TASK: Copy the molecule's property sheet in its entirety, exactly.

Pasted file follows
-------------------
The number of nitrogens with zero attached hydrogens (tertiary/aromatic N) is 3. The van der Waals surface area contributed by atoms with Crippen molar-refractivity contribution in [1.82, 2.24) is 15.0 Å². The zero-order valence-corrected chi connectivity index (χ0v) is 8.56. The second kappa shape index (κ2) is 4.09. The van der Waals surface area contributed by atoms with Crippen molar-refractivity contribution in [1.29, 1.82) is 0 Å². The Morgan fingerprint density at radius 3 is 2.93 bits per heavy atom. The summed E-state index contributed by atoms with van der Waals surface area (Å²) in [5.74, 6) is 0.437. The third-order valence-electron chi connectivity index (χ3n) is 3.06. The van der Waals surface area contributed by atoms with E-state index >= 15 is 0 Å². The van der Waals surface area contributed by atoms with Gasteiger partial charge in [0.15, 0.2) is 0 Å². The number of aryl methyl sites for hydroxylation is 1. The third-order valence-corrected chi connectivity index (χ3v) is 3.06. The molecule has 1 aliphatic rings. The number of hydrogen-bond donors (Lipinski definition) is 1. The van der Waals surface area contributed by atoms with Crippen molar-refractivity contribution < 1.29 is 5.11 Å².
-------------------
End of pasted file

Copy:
The number of nitrogens with zero attached hydrogens (tertiary/aromatic N) is 3. The van der Waals surface area contributed by atoms with Crippen molar-refractivity contribution in [1.82, 2.24) is 15.0 Å². The zero-order valence-corrected chi connectivity index (χ0v) is 8.56. The second kappa shape index (κ2) is 4.09. The van der Waals surface area contributed by atoms with Crippen molar-refractivity contribution in [1.29, 1.82) is 0 Å². The Morgan fingerprint density at radius 3 is 2.93 bits per heavy atom. The summed E-state index contributed by atoms with van der Waals surface area (Å²) in [5.74, 6) is 0.437. The third-order valence-electron chi connectivity index (χ3n) is 3.06. The van der Waals surface area contributed by atoms with E-state index >= 15 is 0 Å². The van der Waals surface area contributed by atoms with Gasteiger partial charge in [0.15, 0.2) is 0 Å². The number of aryl methyl sites for hydroxylation is 1. The third-order valence-corrected chi connectivity index (χ3v) is 3.06. The molecule has 1 aliphatic rings. The number of hydrogen-bond donors (Lipinski definition) is 1. The van der Waals surface area contributed by atoms with Crippen molar-refractivity contribution < 1.29 is 5.11 Å².